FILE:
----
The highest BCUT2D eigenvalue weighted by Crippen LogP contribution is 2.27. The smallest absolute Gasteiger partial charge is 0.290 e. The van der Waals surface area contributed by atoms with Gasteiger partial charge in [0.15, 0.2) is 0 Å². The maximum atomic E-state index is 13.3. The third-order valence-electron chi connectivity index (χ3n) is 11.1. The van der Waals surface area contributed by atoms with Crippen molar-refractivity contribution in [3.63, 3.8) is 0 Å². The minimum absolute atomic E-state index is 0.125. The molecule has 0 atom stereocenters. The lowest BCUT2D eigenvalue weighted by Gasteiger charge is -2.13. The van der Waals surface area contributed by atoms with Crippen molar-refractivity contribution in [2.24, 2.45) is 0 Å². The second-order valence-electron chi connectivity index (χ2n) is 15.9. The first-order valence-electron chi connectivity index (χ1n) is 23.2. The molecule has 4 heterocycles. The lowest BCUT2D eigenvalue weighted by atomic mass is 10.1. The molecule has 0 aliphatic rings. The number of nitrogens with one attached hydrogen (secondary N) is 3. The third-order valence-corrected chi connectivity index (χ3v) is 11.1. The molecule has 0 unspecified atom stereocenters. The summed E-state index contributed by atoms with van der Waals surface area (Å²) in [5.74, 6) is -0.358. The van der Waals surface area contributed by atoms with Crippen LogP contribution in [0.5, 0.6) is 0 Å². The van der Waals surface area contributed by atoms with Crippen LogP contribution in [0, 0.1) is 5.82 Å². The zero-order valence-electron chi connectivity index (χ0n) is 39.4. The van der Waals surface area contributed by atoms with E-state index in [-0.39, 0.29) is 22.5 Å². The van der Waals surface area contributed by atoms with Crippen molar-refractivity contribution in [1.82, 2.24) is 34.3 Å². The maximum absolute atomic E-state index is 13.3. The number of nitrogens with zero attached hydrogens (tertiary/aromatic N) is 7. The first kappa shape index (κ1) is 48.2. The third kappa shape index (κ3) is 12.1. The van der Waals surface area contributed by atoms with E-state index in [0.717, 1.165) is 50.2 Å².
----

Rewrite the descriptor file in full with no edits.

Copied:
The highest BCUT2D eigenvalue weighted by Crippen LogP contribution is 2.27. The smallest absolute Gasteiger partial charge is 0.290 e. The van der Waals surface area contributed by atoms with Gasteiger partial charge in [0.15, 0.2) is 0 Å². The maximum atomic E-state index is 13.3. The third-order valence-electron chi connectivity index (χ3n) is 11.1. The van der Waals surface area contributed by atoms with Crippen molar-refractivity contribution in [3.63, 3.8) is 0 Å². The minimum absolute atomic E-state index is 0.125. The molecule has 0 atom stereocenters. The lowest BCUT2D eigenvalue weighted by Gasteiger charge is -2.13. The van der Waals surface area contributed by atoms with Crippen molar-refractivity contribution in [2.24, 2.45) is 0 Å². The second-order valence-electron chi connectivity index (χ2n) is 15.9. The first-order valence-electron chi connectivity index (χ1n) is 23.2. The molecule has 4 heterocycles. The lowest BCUT2D eigenvalue weighted by atomic mass is 10.1. The molecule has 0 aliphatic rings. The number of nitrogens with one attached hydrogen (secondary N) is 3. The third-order valence-corrected chi connectivity index (χ3v) is 11.1. The molecule has 0 unspecified atom stereocenters. The summed E-state index contributed by atoms with van der Waals surface area (Å²) in [5.74, 6) is -0.358. The van der Waals surface area contributed by atoms with Crippen LogP contribution in [0.5, 0.6) is 0 Å². The van der Waals surface area contributed by atoms with Crippen LogP contribution in [0, 0.1) is 5.82 Å². The zero-order valence-electron chi connectivity index (χ0n) is 39.4. The van der Waals surface area contributed by atoms with E-state index in [-0.39, 0.29) is 22.5 Å². The van der Waals surface area contributed by atoms with Crippen molar-refractivity contribution in [1.82, 2.24) is 34.3 Å². The maximum absolute atomic E-state index is 13.3. The number of nitrogens with zero attached hydrogens (tertiary/aromatic N) is 7. The first kappa shape index (κ1) is 48.2. The third kappa shape index (κ3) is 12.1. The van der Waals surface area contributed by atoms with E-state index in [0.717, 1.165) is 50.2 Å².